It’s up to foremen to ensure their crews start the day right.  Most companies have start-of-shift meetings to share information, assign work, and make sure everyone is ready to go. Unfortunately, these meetings are often dull and disengaging. Teams stand around while the foreman reads from his or her clipboard; the foreman asks if anyone has any questions – no one ever does.  Folks don’t switch ‘on’ until the meeting ends.  Sound familiar? You can do better.  With a little effort, you can set your team up for success as they start their day.

Three prerequisites for great start-of-shift meetings

Preparation: Effective daily meetings require preparation — and clarity of intention.
  • Gather your thoughts before your crew arrives — what are one or two key points you need to make today?
  • Choose a good location. Conduct the meeting as close to the work area as possible — but avoid locations with too much noise, traffic or distractions.
  • Set clear expectations — team members who arrive late or engage in side-talk undermine the effectiveness of the meeting for everyone. It is your job to call folks out for this type of behavior.
Content: Preparation is important, but the content of the meeting must be meaningful and relevant.
  • Always start with safety. Share information about incidents and near misses from the day before; ask team members, “how can we avoid that happening again?” If yesterday was a safe day, ask, “what did we do right?… who spoke up or helped a co-worker be more-safe?” Starting the meeting with safety reinforces your organization’s value for a commitment to worker safety above all else.
  • Introduce newcomers and visitors. Invest a few minutes and ask new folks to introduce themselves and share something about their interests outside of work. When team members know one another they are more likely to speak up and support each other during the workday.
  • Share announcements. If you have to read something aloud to your audience, be sure to follow-up with a few words of your own. Re-state the key points, and ask team members to comment on what they heard: “what was your take-away from that?”, “what’s the key thing to remember?”
  • Review progress made yesterday. This doesn’t need to be detailed — but say something about how yesterday went to demonstrate that the work the team does matters — that other people notice the work being done here. 
  • Review the plan for today. Again, this needn’t be exhaustive — especially if you’ll be giving detailed instructions to individuals later– but say enough about the goals for the day that the team understands their work matters — that other people are counting on them doing their part.
  • Ask, “how can we help each other today?” This is more effective than asking, “does anyone need anything?” or “does anyone have any questions?” Encourage people to offer help to each other, and praise people for speaking up and requesting support from others.
  • Close with safety. It is vital, especially at the end of the meeting to talk about safety in personal terms. Avoid mentioning rules and compliance — instead focus on the hazards team members will face and the effect an injury would have on them and their families.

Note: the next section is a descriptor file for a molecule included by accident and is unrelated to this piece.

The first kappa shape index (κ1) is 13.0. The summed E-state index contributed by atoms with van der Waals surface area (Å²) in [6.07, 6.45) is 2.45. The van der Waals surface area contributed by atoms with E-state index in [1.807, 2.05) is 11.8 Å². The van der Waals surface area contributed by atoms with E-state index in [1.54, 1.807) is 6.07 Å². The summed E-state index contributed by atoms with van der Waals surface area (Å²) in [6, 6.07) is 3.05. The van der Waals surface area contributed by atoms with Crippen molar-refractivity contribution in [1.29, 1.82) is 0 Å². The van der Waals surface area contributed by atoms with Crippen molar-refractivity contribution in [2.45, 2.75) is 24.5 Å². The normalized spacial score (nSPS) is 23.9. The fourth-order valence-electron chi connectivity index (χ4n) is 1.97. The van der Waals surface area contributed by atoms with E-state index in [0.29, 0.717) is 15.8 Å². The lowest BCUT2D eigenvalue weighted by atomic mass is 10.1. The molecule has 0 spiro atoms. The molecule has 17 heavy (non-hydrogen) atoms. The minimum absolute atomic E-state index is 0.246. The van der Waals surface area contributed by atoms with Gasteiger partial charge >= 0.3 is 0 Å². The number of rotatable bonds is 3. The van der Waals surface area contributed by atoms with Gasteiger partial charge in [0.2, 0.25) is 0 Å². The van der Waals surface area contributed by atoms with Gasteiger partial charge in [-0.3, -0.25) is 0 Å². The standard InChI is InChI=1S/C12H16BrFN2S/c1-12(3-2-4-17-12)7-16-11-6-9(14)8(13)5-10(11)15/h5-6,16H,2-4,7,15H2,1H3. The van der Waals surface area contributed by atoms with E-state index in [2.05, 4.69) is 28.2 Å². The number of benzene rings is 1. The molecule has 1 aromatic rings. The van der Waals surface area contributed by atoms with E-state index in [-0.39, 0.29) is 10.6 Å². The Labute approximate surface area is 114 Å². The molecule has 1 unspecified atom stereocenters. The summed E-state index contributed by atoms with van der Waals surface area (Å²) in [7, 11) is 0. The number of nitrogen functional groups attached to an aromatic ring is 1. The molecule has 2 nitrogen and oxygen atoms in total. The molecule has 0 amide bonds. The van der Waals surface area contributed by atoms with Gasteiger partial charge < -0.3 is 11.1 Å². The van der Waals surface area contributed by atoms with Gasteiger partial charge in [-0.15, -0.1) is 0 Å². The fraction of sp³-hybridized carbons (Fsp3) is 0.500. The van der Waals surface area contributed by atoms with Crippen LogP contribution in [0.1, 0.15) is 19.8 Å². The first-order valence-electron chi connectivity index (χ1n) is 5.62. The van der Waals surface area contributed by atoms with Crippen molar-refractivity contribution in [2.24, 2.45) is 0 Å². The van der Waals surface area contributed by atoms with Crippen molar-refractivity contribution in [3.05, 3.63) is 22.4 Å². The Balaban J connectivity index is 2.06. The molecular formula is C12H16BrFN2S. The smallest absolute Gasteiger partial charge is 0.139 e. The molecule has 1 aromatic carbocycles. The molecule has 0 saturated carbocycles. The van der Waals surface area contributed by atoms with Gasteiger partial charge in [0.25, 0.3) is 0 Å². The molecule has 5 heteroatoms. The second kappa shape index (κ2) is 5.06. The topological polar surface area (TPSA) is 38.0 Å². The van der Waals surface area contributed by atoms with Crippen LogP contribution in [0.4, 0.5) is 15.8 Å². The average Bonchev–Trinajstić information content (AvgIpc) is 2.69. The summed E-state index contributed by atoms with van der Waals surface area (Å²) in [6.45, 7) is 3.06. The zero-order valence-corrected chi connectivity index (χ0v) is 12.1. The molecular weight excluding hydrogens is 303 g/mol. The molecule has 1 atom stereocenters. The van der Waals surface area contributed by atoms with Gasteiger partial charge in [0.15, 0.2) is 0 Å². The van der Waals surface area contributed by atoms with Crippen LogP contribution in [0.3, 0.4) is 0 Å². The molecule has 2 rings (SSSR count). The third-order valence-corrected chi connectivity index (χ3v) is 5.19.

Style The way a meeting is conducted can overcome (or undermine) preparation and content. The best meetings engage people.
  • Ask good questions. When we ask ‘closed’ questions — ones require only ‘yes’ or ‘no’ — the team will usually give whichever answer will get the meeting over sooner. “Does anyone have anything to add?”… no. “Do you understand everything I just said?”… yes. ‘Open’ questions require people to say something, “When went well yesterday?”… “How is someone likely to be injured today?” When we get people talking, we require them to think… and increase their level of engagement and personal responsibility.
  • Let others do the talking. Even the most engaging speakers lose their audiences’ attention after a few minutes. Re-capture people’s attention by sharing speaking duties. If you lead the safety portion of the meeting, ask someone else to read the day’s announcements, and so on.
  • Balanced feedback. It’s okay to say, “We didn’t do well yesterday… we must do better.” Hearing that message makes the praise, when it comes, more impactful. But if all your team hears from your is criticism, they will tune you out.
  • Laughter is good. We want our teams focused at the start of the shift, but sharing a joke or some good natured ribbing is a great way to build camaraderie and improve the morale. If humor isn’t your strong suit, ask someone else to help. Giving the ‘class clown’ the responsibility for getting the crew to share a laugh is a great way to channel their behavior in a more constructive direction.
Your daily meetings are ‘rituals’ — the things we talk about and how we talk communicates what matters to you and how we expect people to behave. If you want your teams to be engaged, energized and focused, start your day off right with a meeting that matters. Interested in learning more? Ready to make your daily meetings matter? We’re ready to help.   About the author: Andy Erickson is a principal and CTO at Humanus Solutions, a consulting firm specializing in people-centric leadership. He can be reached at aerickson@humanus-solutions.com www.humanus-solutions.com 

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